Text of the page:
Larry Provost

The Grassbaugh family has given more than most to America. They keep giving. This is their story.

On Veteran’s Day 2007, I was at Arlington National Cemetery representing The American Legion at a solemn ceremony held at the Memorial Amphitheater. After the ceremony I walked down to Section 60, which is the section of the cemetery where many of our fallen from The Global War on Terrorism are buried.

While in Section 60 I saw a young Army officer in dress blue uniform, the usual uniform of those personnel with duty at Arlington National Cemetery. I asked the officer if she worked at the cemetery. Slowly, solemnly, she said, “My husband is buried here.” The young Army officer was then Lieutenant, now Captain, Jenna Grassbaugh. Her husband was Captain Jonathan Grassbaugh.

Jonathan Grassbaugh came from an Army family with a father who was in the Army and a brother who was already an Army surgeon. Jenna met Jonathan in college when they were both in Army ROTC.

Jonathan was a couple of years older than his future bride and when she commissioned, her first salute was to her husband. In June 2006, they were married. In July 2006, six weeks into their honeymoon, Jonathan Grassbaugh was deployed to Iraq. He was killed in April 2007. They were married a little over 300 days. He was 25 years old. She was 22.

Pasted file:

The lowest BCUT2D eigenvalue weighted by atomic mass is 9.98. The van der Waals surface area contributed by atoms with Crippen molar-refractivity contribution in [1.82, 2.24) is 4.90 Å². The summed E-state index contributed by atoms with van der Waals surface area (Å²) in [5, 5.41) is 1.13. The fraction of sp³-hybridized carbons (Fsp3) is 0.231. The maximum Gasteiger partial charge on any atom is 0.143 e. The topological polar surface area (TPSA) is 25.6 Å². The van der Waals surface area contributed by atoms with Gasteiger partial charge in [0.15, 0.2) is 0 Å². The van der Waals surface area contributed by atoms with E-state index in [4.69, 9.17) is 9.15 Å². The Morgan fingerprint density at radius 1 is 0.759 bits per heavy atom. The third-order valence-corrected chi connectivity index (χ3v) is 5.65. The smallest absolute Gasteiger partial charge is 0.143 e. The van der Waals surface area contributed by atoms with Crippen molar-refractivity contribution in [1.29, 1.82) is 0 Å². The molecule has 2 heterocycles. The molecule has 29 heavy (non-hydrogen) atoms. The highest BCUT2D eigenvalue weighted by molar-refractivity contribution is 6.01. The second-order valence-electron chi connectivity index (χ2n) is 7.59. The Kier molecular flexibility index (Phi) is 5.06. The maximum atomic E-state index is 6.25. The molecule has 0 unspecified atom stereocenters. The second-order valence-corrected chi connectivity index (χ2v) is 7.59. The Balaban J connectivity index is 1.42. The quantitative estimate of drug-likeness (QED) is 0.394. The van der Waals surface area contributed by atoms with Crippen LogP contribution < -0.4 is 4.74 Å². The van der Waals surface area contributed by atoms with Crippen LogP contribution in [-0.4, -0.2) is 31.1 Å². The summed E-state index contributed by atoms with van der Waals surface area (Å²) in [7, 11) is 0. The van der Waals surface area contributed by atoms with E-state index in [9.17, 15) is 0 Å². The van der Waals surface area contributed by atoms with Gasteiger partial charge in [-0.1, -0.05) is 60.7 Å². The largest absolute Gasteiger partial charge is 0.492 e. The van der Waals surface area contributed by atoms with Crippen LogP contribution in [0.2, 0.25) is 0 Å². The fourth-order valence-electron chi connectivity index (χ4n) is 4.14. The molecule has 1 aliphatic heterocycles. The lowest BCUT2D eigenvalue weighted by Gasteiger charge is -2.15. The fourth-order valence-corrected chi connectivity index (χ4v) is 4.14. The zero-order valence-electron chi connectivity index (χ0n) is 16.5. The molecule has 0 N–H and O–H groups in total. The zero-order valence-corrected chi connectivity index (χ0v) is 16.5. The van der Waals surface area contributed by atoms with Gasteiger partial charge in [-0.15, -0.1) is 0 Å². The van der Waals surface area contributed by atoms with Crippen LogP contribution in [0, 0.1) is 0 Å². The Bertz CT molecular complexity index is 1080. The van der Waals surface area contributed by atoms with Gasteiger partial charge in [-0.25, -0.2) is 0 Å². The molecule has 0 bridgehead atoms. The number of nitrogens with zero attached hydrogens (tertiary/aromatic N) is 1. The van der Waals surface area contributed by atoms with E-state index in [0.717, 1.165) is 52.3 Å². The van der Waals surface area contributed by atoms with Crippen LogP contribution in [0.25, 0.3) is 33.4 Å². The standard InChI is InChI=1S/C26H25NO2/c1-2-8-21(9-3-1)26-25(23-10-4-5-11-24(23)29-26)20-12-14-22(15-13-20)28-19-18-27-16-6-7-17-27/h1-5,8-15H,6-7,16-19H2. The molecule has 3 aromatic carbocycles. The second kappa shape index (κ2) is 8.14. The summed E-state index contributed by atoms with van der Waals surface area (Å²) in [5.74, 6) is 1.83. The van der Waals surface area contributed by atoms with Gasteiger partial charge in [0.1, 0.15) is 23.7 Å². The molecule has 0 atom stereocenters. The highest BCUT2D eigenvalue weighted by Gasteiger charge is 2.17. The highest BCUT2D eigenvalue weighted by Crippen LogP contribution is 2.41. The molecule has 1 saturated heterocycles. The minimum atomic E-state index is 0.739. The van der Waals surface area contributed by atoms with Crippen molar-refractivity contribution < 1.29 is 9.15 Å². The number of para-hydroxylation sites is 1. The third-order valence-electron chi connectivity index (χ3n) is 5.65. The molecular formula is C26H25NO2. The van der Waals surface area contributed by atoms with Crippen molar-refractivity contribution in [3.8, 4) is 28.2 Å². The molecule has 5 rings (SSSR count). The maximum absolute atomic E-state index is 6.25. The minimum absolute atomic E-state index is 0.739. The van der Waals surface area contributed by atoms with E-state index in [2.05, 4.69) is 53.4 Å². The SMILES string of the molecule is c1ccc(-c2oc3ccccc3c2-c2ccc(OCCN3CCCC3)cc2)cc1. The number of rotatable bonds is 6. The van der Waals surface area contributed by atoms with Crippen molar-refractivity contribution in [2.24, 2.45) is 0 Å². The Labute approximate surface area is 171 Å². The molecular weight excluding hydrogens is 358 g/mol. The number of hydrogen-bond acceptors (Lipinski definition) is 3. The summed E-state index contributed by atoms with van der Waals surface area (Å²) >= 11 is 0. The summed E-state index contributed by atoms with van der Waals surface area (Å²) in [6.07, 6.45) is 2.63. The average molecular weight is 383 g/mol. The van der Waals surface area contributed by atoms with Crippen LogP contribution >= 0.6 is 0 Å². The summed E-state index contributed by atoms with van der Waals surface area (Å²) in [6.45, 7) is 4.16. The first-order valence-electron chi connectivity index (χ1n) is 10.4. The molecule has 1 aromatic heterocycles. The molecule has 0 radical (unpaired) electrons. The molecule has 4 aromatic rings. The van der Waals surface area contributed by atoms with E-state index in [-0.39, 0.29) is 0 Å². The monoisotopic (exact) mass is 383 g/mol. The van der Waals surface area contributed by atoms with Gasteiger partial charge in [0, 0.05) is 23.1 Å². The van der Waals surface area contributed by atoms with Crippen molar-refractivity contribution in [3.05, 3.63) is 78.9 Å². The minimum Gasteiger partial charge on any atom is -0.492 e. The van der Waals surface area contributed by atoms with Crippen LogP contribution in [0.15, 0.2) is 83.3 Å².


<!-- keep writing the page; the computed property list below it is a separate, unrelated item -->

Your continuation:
After receiving news of her husband’s death, Lt. Grassbaugh, dropped out of law school (she was a reserve officer planning on an active duty commitment after graduation) and volunteered for active duty. She deployed to Iraq in September 2008 and later resumed her law school studies, while still on active duty, at the Moritz College of Law at Ohio State University. Now holding the same rank as her husband, Captain Jenna Grassbaugh will graduate this week from law school and will resume more traditional military duties as a JAG Attorney with the 82nd Airborne Division; the same division Jonathan was in when he was killed.

Last year, Jenna Grassbaugh used money from her husband’s life insurance policy to establish the Jonathan D. Grassbaugh Veteran’s Project, http://www.osu.edu/giving/splashes/grassbaughveteransproject.html

The Grassbaugh Veteran’s Project utilizes the services of law school students in order to help Veterans, with legal issues, in various counties across Ohio. The services are free of charge.

Jonathan Grassbaugh gave his life for his country. Jenna Grassbaugh gave her husband for her country and she gave herself by following in his footsteps in Iraq. She will continue to honor Jonathan by serving a grateful nation and her fellow Veterans.

The Grassbaugh family has held many titles in their young age: Lieutenant, Captain, philanthropist, Gold Star Family, and others. However, their most appropriate titles might be American hero and heroine.


Larry Provost

Larry Provost currently works at The American Legion in the National Security and Foreign Relations Division.